Ended up staying in bed and dozing and reading till I finished my book and then got up and did a proper English breakfast.

It's raining but OH has already been out and walked the dogs before it set in so they're snoring on the sofas while I rescue Favourites from the BBC Food website before they close it.  When the rain stops I shall go and move more pots from front to back so they don't get baked to a frazz while we're away next week.   Possum is revising for a mere 17 exams between May 31st and June 16th and will not think to water.

If the sun comes out later I shall take photos of the hostas for Hosta. 

Seeds are definitely not plants.  I shall check out those 2 websites mentioned above.  Thanks.  I already use Plant World and Chilterns and have been very happy with the service and quality.

Have fun everyone, in your garden or not, with company or not.

Last edited: 22 May 2016 13:01:48

Bulb Fennel

Posted: 21/05/2016 at 23:03

I grow this most years but now buy plugs rather than sow from seed.   I plant them in rows a trowel length apart so I can get my hoe in to deal with weeds.   They like full sun and good soil and plenty of water to swell the bulbs.

I grow mine in raised beds that have had plenty of compost worked in over the years and I always scatter pelleted chicken manure before planting.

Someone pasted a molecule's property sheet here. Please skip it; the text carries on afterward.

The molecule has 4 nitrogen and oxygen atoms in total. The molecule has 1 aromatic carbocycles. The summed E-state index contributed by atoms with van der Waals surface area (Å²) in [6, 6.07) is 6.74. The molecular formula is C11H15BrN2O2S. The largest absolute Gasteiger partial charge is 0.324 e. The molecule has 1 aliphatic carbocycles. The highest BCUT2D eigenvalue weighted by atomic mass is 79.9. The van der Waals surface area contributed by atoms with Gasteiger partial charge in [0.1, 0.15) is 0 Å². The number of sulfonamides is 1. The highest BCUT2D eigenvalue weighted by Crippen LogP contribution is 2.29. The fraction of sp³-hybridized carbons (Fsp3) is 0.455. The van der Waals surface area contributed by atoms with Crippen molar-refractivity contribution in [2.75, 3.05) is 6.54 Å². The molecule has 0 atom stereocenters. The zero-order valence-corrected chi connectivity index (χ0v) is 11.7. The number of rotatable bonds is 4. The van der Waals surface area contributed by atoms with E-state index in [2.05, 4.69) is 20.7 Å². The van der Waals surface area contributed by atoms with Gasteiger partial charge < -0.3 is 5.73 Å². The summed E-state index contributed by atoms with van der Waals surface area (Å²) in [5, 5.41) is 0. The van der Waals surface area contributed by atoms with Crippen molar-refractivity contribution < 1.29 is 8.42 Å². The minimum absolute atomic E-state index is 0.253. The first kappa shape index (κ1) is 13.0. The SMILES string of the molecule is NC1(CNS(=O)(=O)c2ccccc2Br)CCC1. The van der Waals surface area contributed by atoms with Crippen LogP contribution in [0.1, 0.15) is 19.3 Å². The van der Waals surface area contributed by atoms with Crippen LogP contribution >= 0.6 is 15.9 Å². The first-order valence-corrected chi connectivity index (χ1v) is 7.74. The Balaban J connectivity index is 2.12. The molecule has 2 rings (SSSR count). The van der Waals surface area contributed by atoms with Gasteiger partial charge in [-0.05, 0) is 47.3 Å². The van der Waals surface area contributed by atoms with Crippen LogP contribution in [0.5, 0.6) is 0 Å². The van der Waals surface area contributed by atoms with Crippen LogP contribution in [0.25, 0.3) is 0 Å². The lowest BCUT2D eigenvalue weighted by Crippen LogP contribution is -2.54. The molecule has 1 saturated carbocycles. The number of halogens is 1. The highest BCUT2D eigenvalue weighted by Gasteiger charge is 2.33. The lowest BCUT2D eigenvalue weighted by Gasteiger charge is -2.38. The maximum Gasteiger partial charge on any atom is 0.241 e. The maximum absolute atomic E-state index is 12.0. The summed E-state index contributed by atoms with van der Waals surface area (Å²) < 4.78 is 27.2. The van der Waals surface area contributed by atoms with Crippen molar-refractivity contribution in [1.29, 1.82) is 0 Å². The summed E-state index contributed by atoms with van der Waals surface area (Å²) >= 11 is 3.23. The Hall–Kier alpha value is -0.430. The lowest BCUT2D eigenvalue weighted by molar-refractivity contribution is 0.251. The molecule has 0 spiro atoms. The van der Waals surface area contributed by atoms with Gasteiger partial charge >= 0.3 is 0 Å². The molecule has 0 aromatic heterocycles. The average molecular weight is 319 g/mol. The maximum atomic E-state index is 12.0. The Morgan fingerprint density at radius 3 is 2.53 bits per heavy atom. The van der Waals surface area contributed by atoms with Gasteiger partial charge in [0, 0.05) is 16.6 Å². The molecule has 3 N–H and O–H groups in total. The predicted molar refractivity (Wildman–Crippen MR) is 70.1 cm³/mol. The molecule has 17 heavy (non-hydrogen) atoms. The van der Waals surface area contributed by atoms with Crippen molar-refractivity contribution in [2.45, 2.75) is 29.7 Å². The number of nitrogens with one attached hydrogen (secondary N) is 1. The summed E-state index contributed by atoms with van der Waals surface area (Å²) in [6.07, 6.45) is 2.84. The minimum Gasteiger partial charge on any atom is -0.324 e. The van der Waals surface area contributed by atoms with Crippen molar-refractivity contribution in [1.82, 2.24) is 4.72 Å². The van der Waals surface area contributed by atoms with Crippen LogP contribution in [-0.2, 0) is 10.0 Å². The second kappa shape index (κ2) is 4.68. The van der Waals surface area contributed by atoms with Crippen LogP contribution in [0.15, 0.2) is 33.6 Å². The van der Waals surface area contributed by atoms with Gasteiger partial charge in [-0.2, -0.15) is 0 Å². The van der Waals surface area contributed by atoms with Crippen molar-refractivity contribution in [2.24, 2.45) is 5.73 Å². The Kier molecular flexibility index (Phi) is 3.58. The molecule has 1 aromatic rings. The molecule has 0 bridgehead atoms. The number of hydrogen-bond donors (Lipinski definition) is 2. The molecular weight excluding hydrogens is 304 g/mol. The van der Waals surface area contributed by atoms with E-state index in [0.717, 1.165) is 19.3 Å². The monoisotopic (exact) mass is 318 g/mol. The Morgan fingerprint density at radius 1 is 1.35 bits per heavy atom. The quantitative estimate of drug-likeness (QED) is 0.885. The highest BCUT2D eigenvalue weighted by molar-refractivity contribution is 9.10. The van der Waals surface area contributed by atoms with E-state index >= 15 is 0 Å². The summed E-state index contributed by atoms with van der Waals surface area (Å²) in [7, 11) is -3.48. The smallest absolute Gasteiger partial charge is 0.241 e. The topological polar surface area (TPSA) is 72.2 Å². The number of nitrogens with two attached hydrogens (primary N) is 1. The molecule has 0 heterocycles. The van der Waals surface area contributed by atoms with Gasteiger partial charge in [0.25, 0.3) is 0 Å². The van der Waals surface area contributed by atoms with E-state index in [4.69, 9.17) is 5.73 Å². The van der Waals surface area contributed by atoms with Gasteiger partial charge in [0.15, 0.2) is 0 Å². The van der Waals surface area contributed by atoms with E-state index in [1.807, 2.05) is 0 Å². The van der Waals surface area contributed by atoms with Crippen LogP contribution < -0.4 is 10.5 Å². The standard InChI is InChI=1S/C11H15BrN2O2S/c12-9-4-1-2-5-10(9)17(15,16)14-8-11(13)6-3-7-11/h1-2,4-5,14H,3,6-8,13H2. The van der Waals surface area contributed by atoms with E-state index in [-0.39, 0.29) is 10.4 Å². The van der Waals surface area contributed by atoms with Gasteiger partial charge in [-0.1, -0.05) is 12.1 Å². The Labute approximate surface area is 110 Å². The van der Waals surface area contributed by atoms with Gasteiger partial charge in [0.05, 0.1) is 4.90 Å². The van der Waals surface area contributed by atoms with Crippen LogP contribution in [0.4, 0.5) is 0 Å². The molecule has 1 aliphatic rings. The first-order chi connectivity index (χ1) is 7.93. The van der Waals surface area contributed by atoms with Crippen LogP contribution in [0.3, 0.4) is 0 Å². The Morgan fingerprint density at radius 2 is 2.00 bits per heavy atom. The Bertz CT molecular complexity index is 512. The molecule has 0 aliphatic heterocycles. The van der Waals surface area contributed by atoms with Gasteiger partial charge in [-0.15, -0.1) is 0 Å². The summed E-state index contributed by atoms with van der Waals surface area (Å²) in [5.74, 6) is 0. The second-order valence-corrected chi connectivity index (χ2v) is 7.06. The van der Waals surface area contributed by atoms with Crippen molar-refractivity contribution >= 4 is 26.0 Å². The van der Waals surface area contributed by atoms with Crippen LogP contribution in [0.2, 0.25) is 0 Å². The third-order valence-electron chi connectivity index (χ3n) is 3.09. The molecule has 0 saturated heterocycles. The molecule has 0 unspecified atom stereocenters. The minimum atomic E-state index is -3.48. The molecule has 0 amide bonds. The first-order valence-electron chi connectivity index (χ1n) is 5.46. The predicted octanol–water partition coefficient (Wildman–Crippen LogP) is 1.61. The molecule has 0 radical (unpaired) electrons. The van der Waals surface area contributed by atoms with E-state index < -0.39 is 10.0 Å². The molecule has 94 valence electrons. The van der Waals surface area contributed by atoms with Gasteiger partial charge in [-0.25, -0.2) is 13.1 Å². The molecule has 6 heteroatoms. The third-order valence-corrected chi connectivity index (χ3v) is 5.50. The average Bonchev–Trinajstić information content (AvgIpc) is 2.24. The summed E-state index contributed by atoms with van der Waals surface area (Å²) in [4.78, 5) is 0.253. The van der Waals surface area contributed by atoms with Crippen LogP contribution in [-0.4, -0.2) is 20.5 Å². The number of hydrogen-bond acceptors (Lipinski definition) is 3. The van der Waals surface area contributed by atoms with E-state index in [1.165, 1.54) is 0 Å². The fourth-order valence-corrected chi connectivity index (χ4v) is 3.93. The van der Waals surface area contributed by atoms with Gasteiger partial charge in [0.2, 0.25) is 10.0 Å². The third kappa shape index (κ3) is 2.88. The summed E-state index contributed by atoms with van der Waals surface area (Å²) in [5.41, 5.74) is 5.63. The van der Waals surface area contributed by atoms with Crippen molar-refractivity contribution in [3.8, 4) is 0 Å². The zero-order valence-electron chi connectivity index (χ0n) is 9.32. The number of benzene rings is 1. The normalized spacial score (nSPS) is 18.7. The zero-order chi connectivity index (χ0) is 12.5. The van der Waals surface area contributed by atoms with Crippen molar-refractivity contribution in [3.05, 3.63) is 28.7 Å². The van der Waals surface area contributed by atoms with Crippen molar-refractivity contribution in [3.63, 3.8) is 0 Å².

If you're lucky, and not too far north, you may get swallowtail caterpillars which are very civilised and only eat the green fronds without damaging the bulbs.

Progress update

Posted: 21/05/2016 at 14:02

Daniel has a Like or Useful button on his list of non urgent fixes.  Personally I think Like is better than Useful because it's less specific - I can like a post because it's funny or wise or correct or has a good photo without necessarily finding the info useful to my situation.  Trolls will misuse either option.


Posted: 21/05/2016 at 11:12

My first primary school (Huncoat, Lancs) had outside loos across the schoolyard.   We also had slates and chalk to learn to write and do sums.  Miss Demaine was very good and very strict and nobody left her class unable to read, write, tell the time and do their tables up to 12 plus 13, 15, 17 and 19 which she insisted were essential too.   Amazing teacher.  

By the time I left school at 18, teachers had decided teaching grammar was old-fashioned and boring and unnecessary so I've met people here just 2 years younger than me who have no idea how a sentence is constructed which makes it nigh on impossible for them to learn French as you really need to know about subject, object, indirect object, adjectives, past participles and subjunctives and so on to get agreements and tenses right.

It's also basic to being able to write coherent English that is not a chore to read - a basic skill for many jobs as well as simple communication between friends, colleagues, service providers etc.   The English language is rich in vocabulary and can be direct, elegant, beautiful in its simplicity but also in its capacity to use precise words and elegant structures to communicate complex ideas.  

We should embrace it and not fall into the lazy traps of imported Americanisms or ugly structures.

Progress update

Posted: 21/05/2016 at 10:51

Thanks FG.  I'll keep that in my "idiot's guides" corner.